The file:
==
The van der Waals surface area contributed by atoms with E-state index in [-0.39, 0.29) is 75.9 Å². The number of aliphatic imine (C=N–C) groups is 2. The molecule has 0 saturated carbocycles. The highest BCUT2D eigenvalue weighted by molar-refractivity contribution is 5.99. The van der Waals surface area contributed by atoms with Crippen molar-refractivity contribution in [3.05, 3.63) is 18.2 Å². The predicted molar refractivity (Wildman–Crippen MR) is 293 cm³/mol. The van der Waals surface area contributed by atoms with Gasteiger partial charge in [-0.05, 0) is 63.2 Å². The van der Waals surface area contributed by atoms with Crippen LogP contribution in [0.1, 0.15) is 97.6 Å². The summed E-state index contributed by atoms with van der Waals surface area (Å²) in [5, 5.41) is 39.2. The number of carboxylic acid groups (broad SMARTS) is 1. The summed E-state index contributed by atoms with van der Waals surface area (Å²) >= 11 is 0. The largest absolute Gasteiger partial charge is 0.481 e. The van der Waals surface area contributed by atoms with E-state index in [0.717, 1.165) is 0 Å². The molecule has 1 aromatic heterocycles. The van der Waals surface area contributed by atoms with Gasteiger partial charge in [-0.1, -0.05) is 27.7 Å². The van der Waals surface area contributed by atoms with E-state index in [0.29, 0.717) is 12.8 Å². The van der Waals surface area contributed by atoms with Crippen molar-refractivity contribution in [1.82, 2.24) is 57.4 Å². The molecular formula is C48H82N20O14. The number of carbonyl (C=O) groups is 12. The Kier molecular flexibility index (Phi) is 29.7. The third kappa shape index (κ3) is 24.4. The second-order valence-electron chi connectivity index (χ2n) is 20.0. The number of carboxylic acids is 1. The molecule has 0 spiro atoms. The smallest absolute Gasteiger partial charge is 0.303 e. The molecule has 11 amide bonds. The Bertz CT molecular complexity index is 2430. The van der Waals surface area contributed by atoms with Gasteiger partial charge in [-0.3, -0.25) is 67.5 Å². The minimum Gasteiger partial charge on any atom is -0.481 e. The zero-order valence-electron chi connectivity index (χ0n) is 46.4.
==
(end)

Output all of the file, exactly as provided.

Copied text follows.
The van der Waals surface area contributed by atoms with E-state index in [-0.39, 0.29) is 75.9 Å². The number of aliphatic imine (C=N–C) groups is 2. The molecule has 0 saturated carbocycles. The highest BCUT2D eigenvalue weighted by molar-refractivity contribution is 5.99. The van der Waals surface area contributed by atoms with Crippen molar-refractivity contribution in [3.05, 3.63) is 18.2 Å². The predicted molar refractivity (Wildman–Crippen MR) is 293 cm³/mol. The van der Waals surface area contributed by atoms with Gasteiger partial charge in [-0.05, 0) is 63.2 Å². The van der Waals surface area contributed by atoms with Crippen LogP contribution in [0.1, 0.15) is 97.6 Å². The summed E-state index contributed by atoms with van der Waals surface area (Å²) in [5, 5.41) is 39.2. The number of carboxylic acid groups (broad SMARTS) is 1. The summed E-state index contributed by atoms with van der Waals surface area (Å²) >= 11 is 0. The largest absolute Gasteiger partial charge is 0.481 e. The van der Waals surface area contributed by atoms with E-state index in [0.717, 1.165) is 0 Å². The molecule has 1 aromatic heterocycles. The van der Waals surface area contributed by atoms with Gasteiger partial charge in [-0.1, -0.05) is 27.7 Å². The van der Waals surface area contributed by atoms with E-state index in [0.29, 0.717) is 12.8 Å². The van der Waals surface area contributed by atoms with Crippen molar-refractivity contribution in [1.82, 2.24) is 57.4 Å². The molecular formula is C48H82N20O14. The number of carbonyl (C=O) groups is 12. The Kier molecular flexibility index (Phi) is 29.7. The third kappa shape index (κ3) is 24.4. The second-order valence-electron chi connectivity index (χ2n) is 20.0. The number of carboxylic acids is 1. The molecule has 0 spiro atoms. The smallest absolute Gasteiger partial charge is 0.303 e. The molecule has 11 amide bonds. The Bertz CT molecular complexity index is 2430. The van der Waals surface area contributed by atoms with Gasteiger partial charge in [-0.3, -0.25) is 67.5 Å². The minimum Gasteiger partial charge on any atom is -0.481 e. The zero-order valence-electron chi connectivity index (χ0n) is 46.4.